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Man Has Stroke & Can Suddenly Play Piano - Amazing Story


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"A pensioner who survived a stroke was suddenly able to play the piano. Roy Calloway, 78, had never been skilled with a musical instrument until he recovered from the stroke. He was amazed when he discovered his new artistic talent. 'I played and I couldn't believe it. It just came out naturally and I was in shock,' he said."

 

Full story:

http://www.dailymail.co.uk/news/article-3761320/Pensioner-78-discovers-play-piano-stroke.html

_______________________________________________________________

 

So what do you think is going on here?

 

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Damn! Here I am healthy as a horse, and practicing for decades, and I still can't play the piano!!

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Have you watched the video? He can't play the piano.

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So what do you think is going on here?

What I think? That the Daily Mail will print anything.

 

Oh, that's not what you meant. Anyway, it's not like he was suddenly a virtuoso. It seems to me that he just got the *idea* he could play. He says he started to work at it. In other words, like so many people, he sat down and discovered that he had an ear and could start picking out how to play, and proceeded to self-teach. I suspect that if he had acquired that piano 20 years earlier (i.e. before even his first stroke), and had tried to sit down and play it, he would have experienced the same thing. All that really changed was that he suddenly had a piano, and he felt motivated to try to play it. I guess in a sense you could say that, if having the stroke contributed to his having the motivation to try (even if only "in his head"), then it was due to the stroke. (And okay, I guess it's also possible that maybe the stroke could have somehow contributed to his having a "better ear" but that's further into conjecture, and I'd say more doubtful.)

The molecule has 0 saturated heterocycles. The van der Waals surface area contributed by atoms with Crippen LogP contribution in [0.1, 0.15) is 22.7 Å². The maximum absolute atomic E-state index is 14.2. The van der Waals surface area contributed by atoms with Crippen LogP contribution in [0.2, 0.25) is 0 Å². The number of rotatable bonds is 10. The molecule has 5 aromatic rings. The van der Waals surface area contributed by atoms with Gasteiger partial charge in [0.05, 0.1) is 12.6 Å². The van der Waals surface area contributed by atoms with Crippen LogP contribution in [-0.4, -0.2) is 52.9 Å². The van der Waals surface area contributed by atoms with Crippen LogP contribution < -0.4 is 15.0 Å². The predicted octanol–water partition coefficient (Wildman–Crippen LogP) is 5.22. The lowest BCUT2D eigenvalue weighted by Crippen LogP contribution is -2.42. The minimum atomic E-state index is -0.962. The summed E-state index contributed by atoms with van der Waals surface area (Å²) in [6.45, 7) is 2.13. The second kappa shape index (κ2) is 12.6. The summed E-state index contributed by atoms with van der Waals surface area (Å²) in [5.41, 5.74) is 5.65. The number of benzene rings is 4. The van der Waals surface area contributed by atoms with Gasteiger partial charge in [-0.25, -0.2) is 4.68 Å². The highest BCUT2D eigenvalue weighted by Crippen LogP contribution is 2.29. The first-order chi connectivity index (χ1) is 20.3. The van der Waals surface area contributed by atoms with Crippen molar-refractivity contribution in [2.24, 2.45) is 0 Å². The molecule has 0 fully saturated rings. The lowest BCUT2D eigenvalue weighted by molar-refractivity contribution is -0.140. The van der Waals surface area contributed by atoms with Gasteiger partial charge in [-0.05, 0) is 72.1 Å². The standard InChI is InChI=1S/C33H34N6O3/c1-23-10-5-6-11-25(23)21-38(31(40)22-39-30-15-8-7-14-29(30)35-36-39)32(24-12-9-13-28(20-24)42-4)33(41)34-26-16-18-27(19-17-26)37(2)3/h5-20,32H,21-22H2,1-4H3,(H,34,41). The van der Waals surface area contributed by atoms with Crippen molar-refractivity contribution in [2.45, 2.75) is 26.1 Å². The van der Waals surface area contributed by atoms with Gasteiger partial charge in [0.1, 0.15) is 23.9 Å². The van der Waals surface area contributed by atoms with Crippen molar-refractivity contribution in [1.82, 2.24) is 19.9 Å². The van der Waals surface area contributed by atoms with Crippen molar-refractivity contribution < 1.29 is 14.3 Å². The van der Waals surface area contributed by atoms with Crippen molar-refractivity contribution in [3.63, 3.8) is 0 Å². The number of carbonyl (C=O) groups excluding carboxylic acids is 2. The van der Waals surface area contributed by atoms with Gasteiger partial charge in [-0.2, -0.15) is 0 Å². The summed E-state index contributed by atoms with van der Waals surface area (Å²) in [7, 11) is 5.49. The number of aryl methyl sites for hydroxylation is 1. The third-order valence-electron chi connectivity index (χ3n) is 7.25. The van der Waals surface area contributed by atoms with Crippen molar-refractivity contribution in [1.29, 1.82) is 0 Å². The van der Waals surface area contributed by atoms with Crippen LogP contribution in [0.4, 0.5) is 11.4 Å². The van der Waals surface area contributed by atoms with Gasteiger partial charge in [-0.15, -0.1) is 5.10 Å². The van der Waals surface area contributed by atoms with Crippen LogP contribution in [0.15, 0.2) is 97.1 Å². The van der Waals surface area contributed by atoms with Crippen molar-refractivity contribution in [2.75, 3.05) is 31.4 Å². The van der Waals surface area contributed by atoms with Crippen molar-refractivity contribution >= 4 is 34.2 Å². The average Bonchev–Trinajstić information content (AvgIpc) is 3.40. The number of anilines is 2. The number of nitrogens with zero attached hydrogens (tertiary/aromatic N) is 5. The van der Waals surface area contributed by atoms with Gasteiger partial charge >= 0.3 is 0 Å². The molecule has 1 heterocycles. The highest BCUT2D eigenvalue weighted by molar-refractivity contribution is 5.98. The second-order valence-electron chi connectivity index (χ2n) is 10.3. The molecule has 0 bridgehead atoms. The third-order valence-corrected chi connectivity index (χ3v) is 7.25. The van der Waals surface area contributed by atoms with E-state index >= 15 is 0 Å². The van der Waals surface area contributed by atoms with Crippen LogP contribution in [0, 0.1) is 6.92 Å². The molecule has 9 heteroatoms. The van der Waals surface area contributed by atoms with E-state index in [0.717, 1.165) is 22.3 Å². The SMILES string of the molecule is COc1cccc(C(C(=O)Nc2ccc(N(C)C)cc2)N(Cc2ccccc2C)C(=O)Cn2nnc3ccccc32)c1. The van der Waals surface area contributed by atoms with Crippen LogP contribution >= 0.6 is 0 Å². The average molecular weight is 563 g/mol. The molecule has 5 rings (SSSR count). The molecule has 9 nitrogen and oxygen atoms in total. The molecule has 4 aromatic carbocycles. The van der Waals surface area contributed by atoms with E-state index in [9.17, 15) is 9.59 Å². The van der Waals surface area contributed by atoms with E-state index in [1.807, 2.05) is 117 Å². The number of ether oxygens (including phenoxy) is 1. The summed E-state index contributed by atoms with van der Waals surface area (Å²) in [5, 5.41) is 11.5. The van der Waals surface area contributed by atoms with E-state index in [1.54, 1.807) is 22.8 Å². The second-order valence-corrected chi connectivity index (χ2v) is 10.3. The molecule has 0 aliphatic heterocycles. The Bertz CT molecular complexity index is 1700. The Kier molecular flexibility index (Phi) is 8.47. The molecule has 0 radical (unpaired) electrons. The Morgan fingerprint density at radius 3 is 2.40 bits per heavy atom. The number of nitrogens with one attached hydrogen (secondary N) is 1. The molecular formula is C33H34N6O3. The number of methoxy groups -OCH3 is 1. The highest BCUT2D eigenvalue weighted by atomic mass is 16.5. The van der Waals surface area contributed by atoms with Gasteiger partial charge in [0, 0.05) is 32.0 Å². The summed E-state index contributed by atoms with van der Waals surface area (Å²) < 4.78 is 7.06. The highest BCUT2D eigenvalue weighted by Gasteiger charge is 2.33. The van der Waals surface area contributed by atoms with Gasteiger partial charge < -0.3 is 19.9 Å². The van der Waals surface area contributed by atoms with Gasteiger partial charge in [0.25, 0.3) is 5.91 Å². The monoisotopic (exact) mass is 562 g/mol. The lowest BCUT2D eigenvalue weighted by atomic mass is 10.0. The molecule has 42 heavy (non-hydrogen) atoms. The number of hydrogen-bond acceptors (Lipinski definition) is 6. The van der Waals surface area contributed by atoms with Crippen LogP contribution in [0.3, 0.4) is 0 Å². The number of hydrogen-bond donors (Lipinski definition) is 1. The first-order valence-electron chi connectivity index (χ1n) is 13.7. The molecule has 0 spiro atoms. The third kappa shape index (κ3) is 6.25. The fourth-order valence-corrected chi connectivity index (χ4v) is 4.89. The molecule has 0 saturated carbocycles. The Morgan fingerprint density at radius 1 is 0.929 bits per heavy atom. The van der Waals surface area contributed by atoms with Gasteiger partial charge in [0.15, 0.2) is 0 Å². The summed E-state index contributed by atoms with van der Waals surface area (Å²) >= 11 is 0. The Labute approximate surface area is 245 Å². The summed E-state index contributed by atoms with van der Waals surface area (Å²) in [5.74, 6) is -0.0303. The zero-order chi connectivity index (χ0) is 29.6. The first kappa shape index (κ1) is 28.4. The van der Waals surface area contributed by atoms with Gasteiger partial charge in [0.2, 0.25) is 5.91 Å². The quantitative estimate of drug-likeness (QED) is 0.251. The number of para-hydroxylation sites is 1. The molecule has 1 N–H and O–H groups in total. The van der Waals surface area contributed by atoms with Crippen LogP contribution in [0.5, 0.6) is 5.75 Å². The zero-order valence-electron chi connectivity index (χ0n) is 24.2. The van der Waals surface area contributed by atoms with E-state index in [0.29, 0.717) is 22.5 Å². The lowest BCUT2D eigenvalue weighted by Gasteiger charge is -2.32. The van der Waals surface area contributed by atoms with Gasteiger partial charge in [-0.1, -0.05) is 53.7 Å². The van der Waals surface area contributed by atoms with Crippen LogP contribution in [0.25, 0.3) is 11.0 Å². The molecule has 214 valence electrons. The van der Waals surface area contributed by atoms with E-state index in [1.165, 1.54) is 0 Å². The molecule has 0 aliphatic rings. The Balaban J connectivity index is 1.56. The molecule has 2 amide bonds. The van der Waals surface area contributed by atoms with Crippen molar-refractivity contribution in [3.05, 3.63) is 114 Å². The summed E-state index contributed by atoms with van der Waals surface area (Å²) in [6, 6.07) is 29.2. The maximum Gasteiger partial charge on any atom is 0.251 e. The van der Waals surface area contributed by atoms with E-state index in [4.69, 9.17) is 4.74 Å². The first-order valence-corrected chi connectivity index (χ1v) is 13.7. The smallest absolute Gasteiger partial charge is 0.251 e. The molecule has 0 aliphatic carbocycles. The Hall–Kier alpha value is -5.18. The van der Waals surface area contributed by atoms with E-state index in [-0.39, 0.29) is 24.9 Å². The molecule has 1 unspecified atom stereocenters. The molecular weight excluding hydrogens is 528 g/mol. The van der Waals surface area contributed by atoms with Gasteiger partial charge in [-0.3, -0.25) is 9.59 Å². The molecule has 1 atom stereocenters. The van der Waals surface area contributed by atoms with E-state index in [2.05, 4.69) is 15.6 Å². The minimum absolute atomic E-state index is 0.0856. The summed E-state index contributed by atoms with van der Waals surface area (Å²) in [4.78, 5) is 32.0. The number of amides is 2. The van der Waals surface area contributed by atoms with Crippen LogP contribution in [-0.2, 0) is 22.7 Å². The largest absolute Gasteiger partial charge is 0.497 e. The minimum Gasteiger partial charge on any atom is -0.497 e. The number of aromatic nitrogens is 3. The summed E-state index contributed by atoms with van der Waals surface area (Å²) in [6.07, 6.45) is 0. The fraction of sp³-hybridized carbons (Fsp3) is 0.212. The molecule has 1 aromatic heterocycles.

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"So, I started one at a time until finally I could play quite a melody of songs. Can you believe it? Well I couldn't. But now I can."

 

Then he plays something indeterminate and hits a off-key notes in the process. Well, he didn't actually claim he could play _well_, did he? My friend's cat plays the piano too.

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Hidden Brain just put up their story about Derek Amato - another guy who could suddenly play the piano after suffering a concussion - and yes, there are audio examples of his playing included:

 

http://www.npr.org/podcasts/510308/hidden-brain

 

Just like guys and gals who could suddenly speak Swedish or some other foreign language after a hit on the head, it may be hard to believe but it has been known to happen

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Just like guys and gals who could suddenly speak Swedish or some other foreign language after a hit on the head, it may be hard to believe but it has been known to happen

 

I don't think that actually happens, except in the imagination of people who write viral internet headlines.

Now out! "Mind the Gap," a 24-song album of new material.
www.joshweinstein.com

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I was going to post a really bad joke along the lines of "She gave me a couple strokes and suddenly I started speaking a language I'd never studied" but I thought it would be beneath me, wrong and inappropriate.

 

And I forgot the exact joke anyway.

 

 

..
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Just like guys and gals who could suddenly speak Swedish or some other foreign language after a hit on the head, it may be hard to believe but it has been known to happen

 

I don't think that actually happens, except in the imagination of people who write viral internet headlines.

 

Well, the guy featured on Hidden Brain does have some limitations, which seem typical of savants. You'd have to listen to the podcast to learn what they are. I just started listening to it myself. Savants can be really, really good at one or two things but can't handle the basics of other stuff. He can only play his own compositions or something like that.

 

I remember another piano playing savant who can't tie his own shoes.

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Just like guys and gals who could suddenly speak Swedish or some other foreign language after a hit on the head, it may be hard to believe but it has been known to happen